In the past five years, the National Endowment for the Arts distributed $14,243,656 in federal funding, either directly or through state and regional partners, in Oregon.
In the most recent information (2021) from the Arts and Cultural Production Satellite Account (ACPSA), which is produced jointly by the National Endowment for the Arts’ Office of Research & Analysis and the Bureau of Economic Analysis, U.S. Commerce Department, Oregon...
Added 3.4 percent or $9.3 billion to the state economy from arts and cultural production
Employed 62,725 workers in the arts and cultural industries, with workers earning wages and benefits totaling more than $5.3 billion
More than 57 percent of Oregon’s adults attended live music, theater, or dance performances, while more than 39 percent attended art exhibits, according to the 2017 Survey of Public Participation in the Arts, conducted in partnership with the U.S. Census Bureau.
In addition to offering direct grants, the NEA supports national initiatives benefiting people across the country:
Blue Star Museums program provided free admission to thousands of active military personnel and their families at 80 participating museums in Oregon.
An average of more than 3,244 students from 75 high schools in Oregon participated in Poetry Out Loud annually.
The NEA Big Read initiative generated 188 community events in the state, involving more than 8,736 adults and students.
On this page, find information on the arts and culture for Oregon, and how the National Endowment for the Arts has supported the arts in communities throughout the state. Below are highlights of just some of Arts Endowment grantees and artists working in Oregon.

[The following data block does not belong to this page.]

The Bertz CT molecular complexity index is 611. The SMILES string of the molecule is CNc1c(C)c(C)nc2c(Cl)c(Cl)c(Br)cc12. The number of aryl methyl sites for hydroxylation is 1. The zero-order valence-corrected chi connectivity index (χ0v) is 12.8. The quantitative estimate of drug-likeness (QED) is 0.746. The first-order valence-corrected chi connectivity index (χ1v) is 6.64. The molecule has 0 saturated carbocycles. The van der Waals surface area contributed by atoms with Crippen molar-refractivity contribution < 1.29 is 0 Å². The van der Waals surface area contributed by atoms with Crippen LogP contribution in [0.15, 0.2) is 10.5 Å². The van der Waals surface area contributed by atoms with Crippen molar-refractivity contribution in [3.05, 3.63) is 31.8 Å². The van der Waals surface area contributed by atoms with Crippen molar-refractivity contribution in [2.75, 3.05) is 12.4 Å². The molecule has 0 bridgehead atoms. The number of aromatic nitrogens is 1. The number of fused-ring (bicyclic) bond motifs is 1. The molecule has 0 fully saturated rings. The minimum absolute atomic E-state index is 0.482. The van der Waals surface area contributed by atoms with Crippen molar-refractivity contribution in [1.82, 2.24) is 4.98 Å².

Tim Keenan Burgess, multimedia program director for WOTE and co-producer/co-director of the films, talks about the importance of looking to Native cultures for an understanding of how to address climate change and live harmoniously with the Earth, and the importance of the films in presenting that to audiences.
Fashion Designer Korina Emmerich talks about how her Puyallup heritage has informed her approach to the fashion industry, the blurry line between representation and tokenism, and her deep belief: “Everything you put out is an extension of you and your energy and your story.”
Ask the Question grew from a partnership between Oregon’s Clackamas County Arts Alliance and Clackamas County Behavioral Health division, with support from the National Endowment for the Arts, to use the arts to address a disturbing rise in the suicide rate of the county.
Sky Hopinka (Ho-Chunk/Pechanga) first began seriously making films when he was living in Portland, Oregon, and learning Chinuk Wawa, a language native to the Columbia River Basin. We recently spoke with Hopinka about his creative process, the balance between honoring history and pursuing innovation, and the attraction of an evocative landscape.
Crow’s Shadow Institute of the Arts was founded more than 25 years ago with the vision of helping creative people on the Confederate Tribes of the Umatilla Indian Reservation in Pendleton, Oregon, move forward with their work by providing an infrastructure via professional development and other related activities.
2004 National Heritage Fellows Yuquin Wang and Zhengli Xu moved to Portland, Oregon, in 1996, where they have taken their art form to new audiences and share their tradition at numerous school residencies and continue to teach in the Oregon Folklife Apprenticeship Program.
In collaboration with the Oregon Arts Commission, the National Endowment for the Arts looks at the arts and culture of Oregon as part of its celebration of the 50th anniversary of the agency's establishment.